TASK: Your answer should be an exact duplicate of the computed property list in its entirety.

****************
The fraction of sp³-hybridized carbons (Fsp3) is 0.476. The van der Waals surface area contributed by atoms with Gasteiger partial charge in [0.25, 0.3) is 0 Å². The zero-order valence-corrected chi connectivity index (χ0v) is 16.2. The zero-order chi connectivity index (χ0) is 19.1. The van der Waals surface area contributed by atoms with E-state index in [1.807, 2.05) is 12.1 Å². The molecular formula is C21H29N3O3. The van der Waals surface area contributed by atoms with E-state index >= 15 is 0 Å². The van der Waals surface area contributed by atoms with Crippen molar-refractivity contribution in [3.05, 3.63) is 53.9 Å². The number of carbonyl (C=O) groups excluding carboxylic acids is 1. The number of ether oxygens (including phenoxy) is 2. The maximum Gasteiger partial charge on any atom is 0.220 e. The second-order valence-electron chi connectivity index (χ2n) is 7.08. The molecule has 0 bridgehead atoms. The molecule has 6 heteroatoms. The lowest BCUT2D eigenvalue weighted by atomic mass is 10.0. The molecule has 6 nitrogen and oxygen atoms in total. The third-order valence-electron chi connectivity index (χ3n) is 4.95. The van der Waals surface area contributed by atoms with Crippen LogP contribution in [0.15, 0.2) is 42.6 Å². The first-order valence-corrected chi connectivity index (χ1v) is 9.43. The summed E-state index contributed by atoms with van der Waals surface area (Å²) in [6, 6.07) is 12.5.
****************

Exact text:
The fraction of sp³-hybridized carbons (Fsp3) is 0.476. The van der Waals surface area contributed by atoms with Gasteiger partial charge in [0.25, 0.3) is 0 Å². The zero-order valence-corrected chi connectivity index (χ0v) is 16.2. The zero-order chi connectivity index (χ0) is 19.1. The van der Waals surface area contributed by atoms with E-state index in [1.807, 2.05) is 12.1 Å². The molecular formula is C21H29N3O3. The van der Waals surface area contributed by atoms with E-state index >= 15 is 0 Å². The van der Waals surface area contributed by atoms with Crippen molar-refractivity contribution in [3.05, 3.63) is 53.9 Å². The number of carbonyl (C=O) groups excluding carboxylic acids is 1. The number of ether oxygens (including phenoxy) is 2. The maximum Gasteiger partial charge on any atom is 0.220 e. The second-order valence-electron chi connectivity index (χ2n) is 7.08. The molecule has 0 bridgehead atoms. The molecule has 6 heteroatoms. The lowest BCUT2D eigenvalue weighted by atomic mass is 10.0. The molecule has 6 nitrogen and oxygen atoms in total. The third-order valence-electron chi connectivity index (χ3n) is 4.95. The van der Waals surface area contributed by atoms with Crippen LogP contribution in [0.15, 0.2) is 42.6 Å². The first-order valence-corrected chi connectivity index (χ1v) is 9.43. The summed E-state index contributed by atoms with van der Waals surface area (Å²) in [6, 6.07) is 12.5.